Difference between revisions of "Mistress Quickly"

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== As descriptive metadata ==
 
== As descriptive metadata ==
 
[[File:MistressQuickly ART File S194.3 no.1 part 7.jpg|thumbnail|"Mistress Quickly" in a lithograph from the 1830s]]
 
[[File:MistressQuickly ART File S194.3 no.1 part 7.jpg|thumbnail|"Mistress Quickly" in a lithograph from the 1830s]]
Before the Folger could create a nationally-recognized subject heading for Mistress Quickly, cataloging rules said we had to decide if she was one character (in which case her name could stand on its own), or two characters (in which case the names of the associated plays needed to be part of her subject entry). The consensus was that Mistress Quickly is one ''character'' (a lower-class woman named Mistress Quickly who comically mixes up words when speaking) but two ''people'' (hostess of a tavern in Henry IV and Henry V; housekeeper to Dr. Caius in Merry Wives) and "neither [Shakespeare] nor his audience was distressed by the inconsistencies this involves."<ref>Charles Boyce, Shakespeare: the essential reference, p. 528 </ref> This fits with the way that Shakespeare saw her: as a stock character. The fact that "Mistress Quickly" keeps a tavern in some plays and is a housekeeper in another is like Pierrot being the same character in different plays. A researcher looking for a specific instance of Pierrot would include the name of the play in their search; someone looking for Pierrot as a generic character wouldn't. Accordingly, Folger catalogers established the heading "[http://lccn.loc.gov/sh2010011181 Quickly, Mistress (Fictitious character)]."
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Before the Folger could create a nationally-recognized subject access point for Mistress Quickly, cataloging rules said we had to decide if she was one character (in which case her name could stand on its own), or two characters (in which case the names of the associated plays needed to be part of her subject entry). The consensus was that Mistress Quickly is one ''character'' (a lower-class woman named Mistress Quickly who comically mixes up words when speaking) but two ''people'' (hostess of a tavern in Henry IV and Henry V; housekeeper to Dr. Caius in Merry Wives) and "neither [Shakespeare] nor his audience was distressed by the inconsistencies this involves."<ref>Charles Boyce, Shakespeare: the essential reference, p. 528 </ref> This fits with the way that Shakespeare saw her: as a stock character. The fact that "Mistress Quickly" keeps a tavern in some plays and is a housekeeper in another is like Pierrot being the same character in different plays. A researcher looking for a specific instance of Pierrot would include the name of the play in their search; someone looking for Pierrot as a generic character wouldn't. Accordingly, Folger catalogers established the access point: [http://lccn.loc.gov/sh2010011181 Quickly, Mistress (Fictitious character)].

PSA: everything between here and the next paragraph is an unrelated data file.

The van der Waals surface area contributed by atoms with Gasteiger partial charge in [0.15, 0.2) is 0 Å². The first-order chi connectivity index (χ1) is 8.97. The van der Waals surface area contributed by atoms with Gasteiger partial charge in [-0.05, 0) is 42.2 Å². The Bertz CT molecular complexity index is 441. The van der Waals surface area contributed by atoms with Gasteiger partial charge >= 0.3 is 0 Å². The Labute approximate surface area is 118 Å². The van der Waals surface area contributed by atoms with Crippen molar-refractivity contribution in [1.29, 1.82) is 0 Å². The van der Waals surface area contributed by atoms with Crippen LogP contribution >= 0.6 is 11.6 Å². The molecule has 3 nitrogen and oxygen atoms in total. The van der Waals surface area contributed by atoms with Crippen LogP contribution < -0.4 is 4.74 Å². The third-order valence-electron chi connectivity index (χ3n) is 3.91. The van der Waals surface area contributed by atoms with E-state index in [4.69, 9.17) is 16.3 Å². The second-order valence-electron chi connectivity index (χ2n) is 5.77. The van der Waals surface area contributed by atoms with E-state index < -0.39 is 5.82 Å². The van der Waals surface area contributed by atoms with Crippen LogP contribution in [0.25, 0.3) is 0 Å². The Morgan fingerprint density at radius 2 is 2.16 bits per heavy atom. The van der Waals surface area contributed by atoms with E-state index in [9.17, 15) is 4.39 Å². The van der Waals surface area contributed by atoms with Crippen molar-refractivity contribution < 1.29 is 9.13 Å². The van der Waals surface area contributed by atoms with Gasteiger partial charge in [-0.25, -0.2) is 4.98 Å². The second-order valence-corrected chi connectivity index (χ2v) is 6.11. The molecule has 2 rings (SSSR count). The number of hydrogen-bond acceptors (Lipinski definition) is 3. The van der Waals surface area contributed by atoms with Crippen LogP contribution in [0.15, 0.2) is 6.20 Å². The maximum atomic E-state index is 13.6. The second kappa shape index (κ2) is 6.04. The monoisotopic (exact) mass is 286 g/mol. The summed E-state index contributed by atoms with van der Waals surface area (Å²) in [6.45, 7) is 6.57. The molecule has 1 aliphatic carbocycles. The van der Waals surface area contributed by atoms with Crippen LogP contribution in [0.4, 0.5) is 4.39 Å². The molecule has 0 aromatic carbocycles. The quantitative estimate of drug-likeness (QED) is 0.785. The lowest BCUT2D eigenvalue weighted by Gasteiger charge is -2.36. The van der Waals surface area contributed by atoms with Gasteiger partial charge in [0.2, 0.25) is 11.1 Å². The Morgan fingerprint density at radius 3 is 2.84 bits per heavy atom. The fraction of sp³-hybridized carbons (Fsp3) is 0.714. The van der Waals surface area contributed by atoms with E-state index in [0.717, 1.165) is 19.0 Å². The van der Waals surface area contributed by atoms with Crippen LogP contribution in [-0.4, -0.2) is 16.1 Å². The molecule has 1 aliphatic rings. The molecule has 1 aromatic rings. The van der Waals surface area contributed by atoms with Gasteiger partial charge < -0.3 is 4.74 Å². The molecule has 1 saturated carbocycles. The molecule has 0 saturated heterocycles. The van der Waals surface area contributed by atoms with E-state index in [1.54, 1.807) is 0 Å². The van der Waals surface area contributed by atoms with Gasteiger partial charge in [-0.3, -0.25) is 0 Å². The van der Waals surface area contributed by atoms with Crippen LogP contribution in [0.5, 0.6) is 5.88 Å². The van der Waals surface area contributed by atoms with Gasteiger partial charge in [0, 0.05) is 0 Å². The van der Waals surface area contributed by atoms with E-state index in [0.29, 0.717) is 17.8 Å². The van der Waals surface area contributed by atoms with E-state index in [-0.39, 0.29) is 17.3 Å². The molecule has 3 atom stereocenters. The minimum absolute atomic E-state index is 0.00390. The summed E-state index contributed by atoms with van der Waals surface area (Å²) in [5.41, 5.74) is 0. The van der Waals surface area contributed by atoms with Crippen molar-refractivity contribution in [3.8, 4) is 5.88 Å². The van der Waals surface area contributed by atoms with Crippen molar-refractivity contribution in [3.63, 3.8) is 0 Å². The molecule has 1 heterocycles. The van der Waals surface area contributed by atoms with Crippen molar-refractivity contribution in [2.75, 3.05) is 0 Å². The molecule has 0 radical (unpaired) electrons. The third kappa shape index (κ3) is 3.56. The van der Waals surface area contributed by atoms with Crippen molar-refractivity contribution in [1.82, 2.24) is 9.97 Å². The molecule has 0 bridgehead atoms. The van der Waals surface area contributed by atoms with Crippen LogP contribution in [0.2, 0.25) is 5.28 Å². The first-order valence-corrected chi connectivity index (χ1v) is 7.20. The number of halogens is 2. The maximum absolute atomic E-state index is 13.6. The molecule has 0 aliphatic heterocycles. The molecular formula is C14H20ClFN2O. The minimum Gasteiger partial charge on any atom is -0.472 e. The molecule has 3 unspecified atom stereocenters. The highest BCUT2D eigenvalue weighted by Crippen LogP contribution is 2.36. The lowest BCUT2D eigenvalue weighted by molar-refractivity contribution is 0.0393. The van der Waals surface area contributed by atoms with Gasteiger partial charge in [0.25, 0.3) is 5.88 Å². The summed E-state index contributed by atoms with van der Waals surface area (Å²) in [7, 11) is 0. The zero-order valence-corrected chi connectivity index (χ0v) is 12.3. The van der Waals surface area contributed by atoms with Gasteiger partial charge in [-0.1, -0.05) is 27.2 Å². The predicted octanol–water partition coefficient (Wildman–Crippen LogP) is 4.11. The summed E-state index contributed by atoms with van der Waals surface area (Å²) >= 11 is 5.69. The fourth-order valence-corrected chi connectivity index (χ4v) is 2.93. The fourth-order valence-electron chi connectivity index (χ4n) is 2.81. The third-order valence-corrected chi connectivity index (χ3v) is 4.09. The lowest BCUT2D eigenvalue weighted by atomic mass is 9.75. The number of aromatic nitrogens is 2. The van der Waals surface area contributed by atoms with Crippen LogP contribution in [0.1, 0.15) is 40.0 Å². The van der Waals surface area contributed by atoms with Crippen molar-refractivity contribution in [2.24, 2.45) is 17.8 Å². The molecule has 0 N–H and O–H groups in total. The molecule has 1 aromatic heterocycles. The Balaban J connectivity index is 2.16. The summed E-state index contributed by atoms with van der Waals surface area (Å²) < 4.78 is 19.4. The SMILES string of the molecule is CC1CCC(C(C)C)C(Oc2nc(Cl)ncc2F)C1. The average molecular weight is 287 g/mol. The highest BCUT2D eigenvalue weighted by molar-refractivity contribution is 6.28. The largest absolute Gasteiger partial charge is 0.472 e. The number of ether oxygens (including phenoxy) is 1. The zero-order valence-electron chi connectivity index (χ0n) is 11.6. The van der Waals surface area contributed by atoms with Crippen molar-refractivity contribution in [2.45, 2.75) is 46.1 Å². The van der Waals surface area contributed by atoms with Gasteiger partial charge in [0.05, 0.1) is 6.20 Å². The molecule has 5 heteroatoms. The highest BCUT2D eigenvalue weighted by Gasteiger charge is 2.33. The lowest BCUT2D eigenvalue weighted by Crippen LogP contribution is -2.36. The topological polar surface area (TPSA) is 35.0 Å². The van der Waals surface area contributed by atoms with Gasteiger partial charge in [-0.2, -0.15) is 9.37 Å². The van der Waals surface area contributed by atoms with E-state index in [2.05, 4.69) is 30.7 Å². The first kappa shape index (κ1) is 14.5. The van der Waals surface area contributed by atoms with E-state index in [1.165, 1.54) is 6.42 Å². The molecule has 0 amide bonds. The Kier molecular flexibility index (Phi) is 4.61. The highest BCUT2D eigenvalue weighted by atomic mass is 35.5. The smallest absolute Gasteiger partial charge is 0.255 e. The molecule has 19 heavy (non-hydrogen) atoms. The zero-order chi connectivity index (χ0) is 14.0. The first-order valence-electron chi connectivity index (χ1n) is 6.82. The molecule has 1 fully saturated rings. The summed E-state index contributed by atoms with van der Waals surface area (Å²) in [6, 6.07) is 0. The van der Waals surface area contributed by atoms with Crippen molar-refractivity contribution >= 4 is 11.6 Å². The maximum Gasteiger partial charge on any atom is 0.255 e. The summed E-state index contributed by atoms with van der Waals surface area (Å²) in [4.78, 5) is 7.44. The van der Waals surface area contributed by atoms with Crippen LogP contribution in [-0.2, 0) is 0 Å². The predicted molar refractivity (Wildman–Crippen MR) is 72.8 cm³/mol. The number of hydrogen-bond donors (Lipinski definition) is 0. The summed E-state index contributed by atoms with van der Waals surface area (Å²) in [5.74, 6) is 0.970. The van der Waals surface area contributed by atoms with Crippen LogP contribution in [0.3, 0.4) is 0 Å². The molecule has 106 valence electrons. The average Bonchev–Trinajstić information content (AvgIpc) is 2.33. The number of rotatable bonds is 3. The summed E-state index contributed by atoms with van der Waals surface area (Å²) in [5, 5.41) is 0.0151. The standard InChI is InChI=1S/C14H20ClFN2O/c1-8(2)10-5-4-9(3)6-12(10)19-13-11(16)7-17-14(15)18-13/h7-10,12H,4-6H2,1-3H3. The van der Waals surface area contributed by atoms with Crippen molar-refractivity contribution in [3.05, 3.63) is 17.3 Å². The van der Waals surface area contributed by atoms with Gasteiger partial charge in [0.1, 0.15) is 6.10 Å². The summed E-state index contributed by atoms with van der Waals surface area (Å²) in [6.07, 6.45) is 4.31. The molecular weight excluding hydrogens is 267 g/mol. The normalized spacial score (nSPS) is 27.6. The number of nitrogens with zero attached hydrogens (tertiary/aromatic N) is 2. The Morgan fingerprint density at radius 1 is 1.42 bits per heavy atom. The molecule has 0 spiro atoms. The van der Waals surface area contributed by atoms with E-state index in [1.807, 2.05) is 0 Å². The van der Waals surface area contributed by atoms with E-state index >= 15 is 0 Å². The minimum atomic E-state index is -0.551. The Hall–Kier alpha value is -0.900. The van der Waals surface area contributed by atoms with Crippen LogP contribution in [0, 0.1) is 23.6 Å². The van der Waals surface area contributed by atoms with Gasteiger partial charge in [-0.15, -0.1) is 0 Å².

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Revision as of 10:51, 2 December 2014

A character named "Mistress Quickly" appears as the hostess of a tavern in Henry IV, Part 1, Henry IV, Part 2 and Henry V (set in the historic past), and as the housekeeper to Dr. Caius in The Merry Wives of Windsor (set in the historic present).

As descriptive metadata

"Mistress Quickly" in a lithograph from the 1830s

Before the Folger could create a nationally-recognized subject access point for Mistress Quickly, cataloging rules said we had to decide if she was one character (in which case her name could stand on its own), or two characters (in which case the names of the associated plays needed to be part of her subject entry). The consensus was that Mistress Quickly is one character (a lower-class woman named Mistress Quickly who comically mixes up words when speaking) but two people (hostess of a tavern in Henry IV and Henry V; housekeeper to Dr. Caius in Merry Wives) and "neither [Shakespeare] nor his audience was distressed by the inconsistencies this involves."[1] This fits with the way that Shakespeare saw her: as a stock character. The fact that "Mistress Quickly" keeps a tavern in some plays and is a housekeeper in another is like Pierrot being the same character in different plays. A researcher looking for a specific instance of Pierrot would include the name of the play in their search; someone looking for Pierrot as a generic character wouldn't. Accordingly, Folger catalogers established the access point: Quickly, Mistress (Fictitious character).

  1. Charles Boyce, Shakespeare: the essential reference, p. 528